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Literature | Nov/Dec 2022

Advances in Corneal Evaluation

Research on novel avenues of monitoring the effects of refractive surgery and detecting keratoconus progression.

Influences of SMILE and FS-LASIK on Corneal Sub-basal Nerves: A Systematic Review and Network Meta-analysis

Jiang X, Wang Y, Yuan H, et al1
Industry support: None


A systematic review and network meta-analysis compared postoperative corneal nerve injury and repair after SMILE versus femtosecond LASIK (FS-LASIK). Twelve prospective comparative studies (n = 755) met the criteria, including corneal nerve injury and recovery measurements such as corneal nerve density and the number of corneal nerve trunks and branches as determined by in vivo confocal microscopy.

Study in Brief

Corneal nerve injury and repair may be assessed by measuring corneal nerve density and the number of corneal nerve trunks and branches with in vivo confocal microscopy. A meta-analysis showed greater corneal nerve injury with femtosecond LASIK compared to SMILE. Six months after surgery, however, there was no significant difference in corneal nerve density and number between the two groups.


Few studies have directly compared the outcomes of femtosecond LASIK and SMILE, particularly corneal nerve injury and repair. The meta-analysis showed that confocal microscopy can be used to assess corneal nerve morphology and provide insight into corneal changes after refractive surgery.

Corneal nerve density decreased postoperatively in both study groups. It was lower at 1 month in the FS-LASIK group, but the difference was negligible between the groups after 3 months. A separate analysis of studies directly comparing the two groups detected differences at 1 and 3 months but not at 6 months postoperatively.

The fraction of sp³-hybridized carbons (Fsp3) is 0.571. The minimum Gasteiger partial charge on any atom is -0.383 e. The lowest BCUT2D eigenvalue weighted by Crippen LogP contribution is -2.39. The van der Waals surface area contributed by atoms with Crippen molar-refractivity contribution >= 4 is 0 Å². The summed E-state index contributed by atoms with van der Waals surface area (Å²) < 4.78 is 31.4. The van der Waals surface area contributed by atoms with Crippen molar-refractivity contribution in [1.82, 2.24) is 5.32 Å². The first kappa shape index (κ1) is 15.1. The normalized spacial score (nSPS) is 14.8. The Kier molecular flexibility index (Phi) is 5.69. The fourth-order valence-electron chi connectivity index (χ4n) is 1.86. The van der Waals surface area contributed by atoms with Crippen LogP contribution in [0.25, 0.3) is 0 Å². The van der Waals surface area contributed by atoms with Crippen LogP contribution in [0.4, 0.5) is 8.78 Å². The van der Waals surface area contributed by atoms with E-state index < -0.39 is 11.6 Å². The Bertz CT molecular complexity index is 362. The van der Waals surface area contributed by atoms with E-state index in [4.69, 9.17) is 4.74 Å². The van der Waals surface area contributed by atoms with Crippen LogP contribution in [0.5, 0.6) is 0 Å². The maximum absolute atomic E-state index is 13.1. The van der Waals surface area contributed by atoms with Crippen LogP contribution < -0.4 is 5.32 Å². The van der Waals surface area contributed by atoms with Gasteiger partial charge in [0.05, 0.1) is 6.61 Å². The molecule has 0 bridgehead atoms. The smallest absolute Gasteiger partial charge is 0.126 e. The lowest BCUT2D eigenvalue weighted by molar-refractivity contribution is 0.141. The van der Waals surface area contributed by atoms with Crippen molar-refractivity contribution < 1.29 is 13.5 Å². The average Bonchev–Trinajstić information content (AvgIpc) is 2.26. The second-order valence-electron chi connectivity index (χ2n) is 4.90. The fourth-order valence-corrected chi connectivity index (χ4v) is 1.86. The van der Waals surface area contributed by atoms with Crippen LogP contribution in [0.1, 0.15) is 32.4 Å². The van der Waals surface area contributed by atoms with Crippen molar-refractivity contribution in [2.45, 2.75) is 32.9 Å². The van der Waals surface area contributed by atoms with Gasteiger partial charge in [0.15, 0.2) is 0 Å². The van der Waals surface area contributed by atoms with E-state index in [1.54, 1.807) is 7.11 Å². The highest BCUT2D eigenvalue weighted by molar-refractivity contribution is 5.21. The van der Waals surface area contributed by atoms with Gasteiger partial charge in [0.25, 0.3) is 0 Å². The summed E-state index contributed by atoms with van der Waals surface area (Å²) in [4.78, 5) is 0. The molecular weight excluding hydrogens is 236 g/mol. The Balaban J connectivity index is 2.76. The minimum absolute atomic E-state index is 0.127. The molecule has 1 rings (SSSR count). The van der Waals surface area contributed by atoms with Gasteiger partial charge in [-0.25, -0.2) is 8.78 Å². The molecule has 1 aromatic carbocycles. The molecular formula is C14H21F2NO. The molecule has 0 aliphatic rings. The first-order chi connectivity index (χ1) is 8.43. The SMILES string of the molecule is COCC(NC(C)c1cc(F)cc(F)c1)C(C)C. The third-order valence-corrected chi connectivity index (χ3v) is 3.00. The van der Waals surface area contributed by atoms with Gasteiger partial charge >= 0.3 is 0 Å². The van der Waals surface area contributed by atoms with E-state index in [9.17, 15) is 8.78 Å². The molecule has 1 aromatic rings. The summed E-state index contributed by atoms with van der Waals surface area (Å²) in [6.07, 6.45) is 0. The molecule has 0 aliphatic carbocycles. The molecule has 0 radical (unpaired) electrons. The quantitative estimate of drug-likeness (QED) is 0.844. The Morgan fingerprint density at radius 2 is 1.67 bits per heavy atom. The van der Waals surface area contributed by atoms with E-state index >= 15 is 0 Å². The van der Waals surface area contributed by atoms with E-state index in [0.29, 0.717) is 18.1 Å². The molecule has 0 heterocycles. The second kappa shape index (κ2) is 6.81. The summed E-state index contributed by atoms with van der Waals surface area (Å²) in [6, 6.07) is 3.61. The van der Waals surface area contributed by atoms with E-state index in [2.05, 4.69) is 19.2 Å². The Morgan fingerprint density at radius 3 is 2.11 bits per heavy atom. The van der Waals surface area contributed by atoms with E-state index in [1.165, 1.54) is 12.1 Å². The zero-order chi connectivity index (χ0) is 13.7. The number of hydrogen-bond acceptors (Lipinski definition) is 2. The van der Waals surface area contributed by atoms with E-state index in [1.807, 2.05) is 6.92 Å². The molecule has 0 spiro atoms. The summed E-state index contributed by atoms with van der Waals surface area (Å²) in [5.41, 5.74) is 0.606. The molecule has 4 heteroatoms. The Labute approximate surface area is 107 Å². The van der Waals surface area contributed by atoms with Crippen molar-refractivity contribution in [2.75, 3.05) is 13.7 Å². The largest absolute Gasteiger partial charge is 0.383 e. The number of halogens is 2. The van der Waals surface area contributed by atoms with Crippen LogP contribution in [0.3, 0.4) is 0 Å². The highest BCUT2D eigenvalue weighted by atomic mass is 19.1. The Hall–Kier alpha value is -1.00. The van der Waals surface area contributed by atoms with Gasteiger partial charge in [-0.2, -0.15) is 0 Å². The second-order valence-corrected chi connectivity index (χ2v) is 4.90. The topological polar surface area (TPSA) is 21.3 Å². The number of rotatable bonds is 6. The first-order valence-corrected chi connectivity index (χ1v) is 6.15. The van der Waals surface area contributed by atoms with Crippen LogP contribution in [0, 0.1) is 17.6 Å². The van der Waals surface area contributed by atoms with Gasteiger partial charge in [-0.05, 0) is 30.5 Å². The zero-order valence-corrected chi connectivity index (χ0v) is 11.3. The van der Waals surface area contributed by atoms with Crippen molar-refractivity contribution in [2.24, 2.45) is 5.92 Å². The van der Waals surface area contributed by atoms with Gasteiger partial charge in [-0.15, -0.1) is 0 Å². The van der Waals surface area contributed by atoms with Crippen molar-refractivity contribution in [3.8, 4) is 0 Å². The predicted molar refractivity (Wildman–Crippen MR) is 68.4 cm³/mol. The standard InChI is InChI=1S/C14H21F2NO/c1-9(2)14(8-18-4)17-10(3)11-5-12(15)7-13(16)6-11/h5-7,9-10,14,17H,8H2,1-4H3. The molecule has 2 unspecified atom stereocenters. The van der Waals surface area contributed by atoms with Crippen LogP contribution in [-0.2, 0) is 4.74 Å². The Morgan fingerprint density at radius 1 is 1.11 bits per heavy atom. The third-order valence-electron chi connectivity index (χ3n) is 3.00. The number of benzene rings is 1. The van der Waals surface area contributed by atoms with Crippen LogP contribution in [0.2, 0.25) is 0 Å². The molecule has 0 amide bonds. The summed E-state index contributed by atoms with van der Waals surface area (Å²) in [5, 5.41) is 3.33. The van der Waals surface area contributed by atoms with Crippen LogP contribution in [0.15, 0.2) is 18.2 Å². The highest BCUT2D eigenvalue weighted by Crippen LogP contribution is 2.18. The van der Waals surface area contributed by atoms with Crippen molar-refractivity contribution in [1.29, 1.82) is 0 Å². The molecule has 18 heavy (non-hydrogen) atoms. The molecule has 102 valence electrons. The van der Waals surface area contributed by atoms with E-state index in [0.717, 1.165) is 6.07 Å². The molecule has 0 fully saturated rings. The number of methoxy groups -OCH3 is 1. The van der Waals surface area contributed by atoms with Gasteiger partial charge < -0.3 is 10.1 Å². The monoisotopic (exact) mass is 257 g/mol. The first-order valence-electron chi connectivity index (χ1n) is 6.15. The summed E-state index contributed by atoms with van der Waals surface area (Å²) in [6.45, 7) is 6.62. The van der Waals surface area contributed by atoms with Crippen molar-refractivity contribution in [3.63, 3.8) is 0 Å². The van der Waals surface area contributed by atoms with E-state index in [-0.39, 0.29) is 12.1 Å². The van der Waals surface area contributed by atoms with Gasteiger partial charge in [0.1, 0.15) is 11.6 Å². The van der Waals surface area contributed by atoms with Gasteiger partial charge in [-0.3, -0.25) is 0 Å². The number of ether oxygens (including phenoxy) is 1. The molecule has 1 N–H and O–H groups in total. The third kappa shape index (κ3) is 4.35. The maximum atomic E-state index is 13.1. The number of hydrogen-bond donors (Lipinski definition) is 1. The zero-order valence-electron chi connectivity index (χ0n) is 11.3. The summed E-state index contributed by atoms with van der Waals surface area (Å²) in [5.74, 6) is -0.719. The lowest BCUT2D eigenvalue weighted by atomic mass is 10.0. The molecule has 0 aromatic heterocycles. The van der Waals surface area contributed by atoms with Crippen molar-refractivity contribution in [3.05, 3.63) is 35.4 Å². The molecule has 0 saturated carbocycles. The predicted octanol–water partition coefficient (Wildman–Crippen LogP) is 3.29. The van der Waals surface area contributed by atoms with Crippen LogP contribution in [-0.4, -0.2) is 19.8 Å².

The technology for refractive surgery has improved significantly during the past 25 years, but the procedures still often injure corneal nerves, contributing to decreased corneal function and dry eye symptoms. In FS-LASIK, the creation of a flap in the anterior corneal stroma damages the subbasal nerve, and photoablation of the stroma damages the stromal nerve.2 In SMILE, the lateral incision to remove the lenticule is 30º to 40º instead of the nearly 300º corneal incision created during FS-LASIK. The difference explains why the meta-analysis found that SMILE resulted in better corneal nerve density during the first few postoperative months. By 6 months, however, the difference between the two groups resolved.

The number of corneal nerve trunks and branches is an indicator of postoperative corneal nerve regeneration and reinnervation, respectively. SMILE appeared to be associated with less nerve damage and faster nerve regeneration than FS-LASIK in the observed time frame. Postoperative corneal nerve reinnervation, as indicated by corneal nerve branch number, did not differ significantly between groups. The primary repair method in FS-LASIK, known as sprouting,3 may account for the difference in corneal nerve branch number, but FS-LASIK is known to cause greater nerve damage in the early postoperative period.